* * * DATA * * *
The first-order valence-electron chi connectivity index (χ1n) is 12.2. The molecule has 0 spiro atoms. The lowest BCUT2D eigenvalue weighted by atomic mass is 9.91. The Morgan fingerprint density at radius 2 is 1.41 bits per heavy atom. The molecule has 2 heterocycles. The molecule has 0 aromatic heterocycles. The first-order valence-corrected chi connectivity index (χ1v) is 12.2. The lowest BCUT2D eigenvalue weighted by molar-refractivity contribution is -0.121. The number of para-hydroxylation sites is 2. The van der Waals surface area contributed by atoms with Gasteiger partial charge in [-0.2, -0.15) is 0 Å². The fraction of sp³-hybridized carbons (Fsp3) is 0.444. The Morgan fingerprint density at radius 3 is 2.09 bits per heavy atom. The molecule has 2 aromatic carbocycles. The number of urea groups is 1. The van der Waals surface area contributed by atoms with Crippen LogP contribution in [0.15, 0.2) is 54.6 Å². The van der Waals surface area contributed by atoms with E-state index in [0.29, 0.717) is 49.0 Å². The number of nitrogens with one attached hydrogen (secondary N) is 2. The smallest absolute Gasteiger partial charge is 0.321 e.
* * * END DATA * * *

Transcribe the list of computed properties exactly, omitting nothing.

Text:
The first-order valence-electron chi connectivity index (χ1n) is 12.2. The molecule has 0 spiro atoms. The lowest BCUT2D eigenvalue weighted by atomic mass is 9.91. The Morgan fingerprint density at radius 2 is 1.41 bits per heavy atom. The molecule has 2 heterocycles. The molecule has 0 aromatic heterocycles. The first-order valence-corrected chi connectivity index (χ1v) is 12.2. The lowest BCUT2D eigenvalue weighted by molar-refractivity contribution is -0.121. The number of para-hydroxylation sites is 2. The van der Waals surface area contributed by atoms with Gasteiger partial charge in [-0.2, -0.15) is 0 Å². The fraction of sp³-hybridized carbons (Fsp3) is 0.444. The Morgan fingerprint density at radius 3 is 2.09 bits per heavy atom. The molecule has 2 aromatic carbocycles. The number of urea groups is 1. The van der Waals surface area contributed by atoms with Crippen LogP contribution in [0.15, 0.2) is 54.6 Å². The van der Waals surface area contributed by atoms with E-state index in [0.29, 0.717) is 49.0 Å². The number of nitrogens with one attached hydrogen (secondary N) is 2. The smallest absolute Gasteiger partial charge is 0.321 e.